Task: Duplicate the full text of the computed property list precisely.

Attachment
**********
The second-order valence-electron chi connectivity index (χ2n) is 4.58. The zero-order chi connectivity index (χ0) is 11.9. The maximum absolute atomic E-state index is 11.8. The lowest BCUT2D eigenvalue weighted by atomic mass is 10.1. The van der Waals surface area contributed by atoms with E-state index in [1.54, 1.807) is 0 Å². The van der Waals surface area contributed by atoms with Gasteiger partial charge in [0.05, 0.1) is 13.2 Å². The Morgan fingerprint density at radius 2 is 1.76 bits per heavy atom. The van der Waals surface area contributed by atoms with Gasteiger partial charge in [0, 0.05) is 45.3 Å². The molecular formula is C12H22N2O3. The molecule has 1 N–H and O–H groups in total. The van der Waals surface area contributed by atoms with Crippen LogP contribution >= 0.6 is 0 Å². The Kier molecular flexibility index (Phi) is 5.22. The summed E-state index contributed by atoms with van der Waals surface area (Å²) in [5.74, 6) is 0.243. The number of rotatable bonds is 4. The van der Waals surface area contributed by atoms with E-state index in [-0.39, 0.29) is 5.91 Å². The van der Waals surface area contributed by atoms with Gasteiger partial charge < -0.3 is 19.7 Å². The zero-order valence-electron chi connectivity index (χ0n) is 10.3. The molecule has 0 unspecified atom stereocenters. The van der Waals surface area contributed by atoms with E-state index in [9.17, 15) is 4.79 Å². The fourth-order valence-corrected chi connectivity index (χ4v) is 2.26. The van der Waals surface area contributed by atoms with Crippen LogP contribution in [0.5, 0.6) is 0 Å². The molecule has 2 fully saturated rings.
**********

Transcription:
The second-order valence-electron chi connectivity index (χ2n) is 4.58. The zero-order chi connectivity index (χ0) is 11.9. The maximum absolute atomic E-state index is 11.8. The lowest BCUT2D eigenvalue weighted by atomic mass is 10.1. The van der Waals surface area contributed by atoms with E-state index in [1.54, 1.807) is 0 Å². The van der Waals surface area contributed by atoms with Gasteiger partial charge in [0.05, 0.1) is 13.2 Å². The Morgan fingerprint density at radius 2 is 1.76 bits per heavy atom. The van der Waals surface area contributed by atoms with Gasteiger partial charge in [0, 0.05) is 45.3 Å². The molecular formula is C12H22N2O3. The molecule has 1 N–H and O–H groups in total. The van der Waals surface area contributed by atoms with Crippen LogP contribution >= 0.6 is 0 Å². The Kier molecular flexibility index (Phi) is 5.22. The summed E-state index contributed by atoms with van der Waals surface area (Å²) in [5.74, 6) is 0.243. The number of rotatable bonds is 4. The van der Waals surface area contributed by atoms with E-state index in [-0.39, 0.29) is 5.91 Å². The van der Waals surface area contributed by atoms with Gasteiger partial charge < -0.3 is 19.7 Å². The zero-order valence-electron chi connectivity index (χ0n) is 10.3. The molecule has 0 unspecified atom stereocenters. The van der Waals surface area contributed by atoms with E-state index in [9.17, 15) is 4.79 Å². The fourth-order valence-corrected chi connectivity index (χ4v) is 2.26. The van der Waals surface area contributed by atoms with Crippen LogP contribution in [0.5, 0.6) is 0 Å². The molecule has 2 fully saturated rings.